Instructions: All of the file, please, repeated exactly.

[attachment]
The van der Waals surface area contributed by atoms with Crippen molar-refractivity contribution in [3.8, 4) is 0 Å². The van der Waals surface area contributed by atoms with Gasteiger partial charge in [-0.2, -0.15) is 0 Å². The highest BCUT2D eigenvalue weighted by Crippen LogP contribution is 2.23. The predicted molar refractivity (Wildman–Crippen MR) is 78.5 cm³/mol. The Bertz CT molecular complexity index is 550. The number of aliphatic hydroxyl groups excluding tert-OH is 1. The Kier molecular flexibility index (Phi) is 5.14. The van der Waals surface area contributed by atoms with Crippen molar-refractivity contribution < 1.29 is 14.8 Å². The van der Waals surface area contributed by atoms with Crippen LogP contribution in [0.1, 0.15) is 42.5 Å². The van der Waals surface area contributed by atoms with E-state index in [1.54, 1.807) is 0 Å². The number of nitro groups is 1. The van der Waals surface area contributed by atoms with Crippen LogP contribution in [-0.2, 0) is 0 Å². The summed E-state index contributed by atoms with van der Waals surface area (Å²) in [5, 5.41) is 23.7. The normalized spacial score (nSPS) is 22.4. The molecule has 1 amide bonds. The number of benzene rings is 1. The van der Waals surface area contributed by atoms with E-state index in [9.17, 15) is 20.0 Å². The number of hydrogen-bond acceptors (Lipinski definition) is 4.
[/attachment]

The van der Waals surface area contributed by atoms with Crippen molar-refractivity contribution in [3.8, 4) is 0 Å². The van der Waals surface area contributed by atoms with Gasteiger partial charge in [-0.2, -0.15) is 0 Å². The highest BCUT2D eigenvalue weighted by Crippen LogP contribution is 2.23. The predicted molar refractivity (Wildman–Crippen MR) is 78.5 cm³/mol. The Bertz CT molecular complexity index is 550. The number of aliphatic hydroxyl groups excluding tert-OH is 1. The Kier molecular flexibility index (Phi) is 5.14. The van der Waals surface area contributed by atoms with Crippen molar-refractivity contribution < 1.29 is 14.8 Å². The van der Waals surface area contributed by atoms with Crippen LogP contribution in [0.1, 0.15) is 42.5 Å². The van der Waals surface area contributed by atoms with E-state index in [1.54, 1.807) is 0 Å². The number of nitro groups is 1. The van der Waals surface area contributed by atoms with Crippen LogP contribution in [-0.2, 0) is 0 Å². The summed E-state index contributed by atoms with van der Waals surface area (Å²) in [5, 5.41) is 23.7. The normalized spacial score (nSPS) is 22.4. The molecule has 1 amide bonds. The number of benzene rings is 1. The van der Waals surface area contributed by atoms with E-state index in [9.17, 15) is 20.0 Å². The number of hydrogen-bond acceptors (Lipinski definition) is 4.